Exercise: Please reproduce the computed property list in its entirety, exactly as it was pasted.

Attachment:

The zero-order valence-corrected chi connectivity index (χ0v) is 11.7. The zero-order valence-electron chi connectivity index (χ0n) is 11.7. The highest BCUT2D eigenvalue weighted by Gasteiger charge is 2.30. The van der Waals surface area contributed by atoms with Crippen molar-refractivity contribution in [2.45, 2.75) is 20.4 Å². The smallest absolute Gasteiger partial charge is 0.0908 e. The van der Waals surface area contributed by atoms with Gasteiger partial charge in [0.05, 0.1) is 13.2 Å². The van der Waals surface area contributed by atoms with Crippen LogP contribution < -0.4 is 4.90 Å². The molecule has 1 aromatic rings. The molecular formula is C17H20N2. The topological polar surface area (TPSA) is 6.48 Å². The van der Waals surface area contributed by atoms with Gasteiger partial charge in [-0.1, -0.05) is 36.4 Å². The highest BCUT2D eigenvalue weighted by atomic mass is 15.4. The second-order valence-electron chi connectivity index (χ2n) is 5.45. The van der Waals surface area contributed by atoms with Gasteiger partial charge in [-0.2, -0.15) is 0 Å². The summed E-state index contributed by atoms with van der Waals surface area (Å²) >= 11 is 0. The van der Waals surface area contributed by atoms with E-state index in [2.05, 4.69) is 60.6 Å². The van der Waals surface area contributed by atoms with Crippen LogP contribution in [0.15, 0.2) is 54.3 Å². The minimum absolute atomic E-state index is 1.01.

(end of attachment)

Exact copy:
The zero-order valence-corrected chi connectivity index (χ0v) is 11.7. The zero-order valence-electron chi connectivity index (χ0n) is 11.7. The highest BCUT2D eigenvalue weighted by Gasteiger charge is 2.30. The van der Waals surface area contributed by atoms with Crippen molar-refractivity contribution in [2.45, 2.75) is 20.4 Å². The smallest absolute Gasteiger partial charge is 0.0908 e. The van der Waals surface area contributed by atoms with Gasteiger partial charge in [0.05, 0.1) is 13.2 Å². The van der Waals surface area contributed by atoms with Crippen LogP contribution < -0.4 is 4.90 Å². The molecule has 1 aromatic rings. The molecular formula is C17H20N2. The topological polar surface area (TPSA) is 6.48 Å². The van der Waals surface area contributed by atoms with Gasteiger partial charge in [-0.1, -0.05) is 36.4 Å². The highest BCUT2D eigenvalue weighted by atomic mass is 15.4. The second-order valence-electron chi connectivity index (χ2n) is 5.45. The van der Waals surface area contributed by atoms with Gasteiger partial charge in [-0.2, -0.15) is 0 Å². The summed E-state index contributed by atoms with van der Waals surface area (Å²) >= 11 is 0. The van der Waals surface area contributed by atoms with E-state index in [2.05, 4.69) is 60.6 Å². The van der Waals surface area contributed by atoms with Crippen LogP contribution in [0.15, 0.2) is 54.3 Å². The minimum absolute atomic E-state index is 1.01.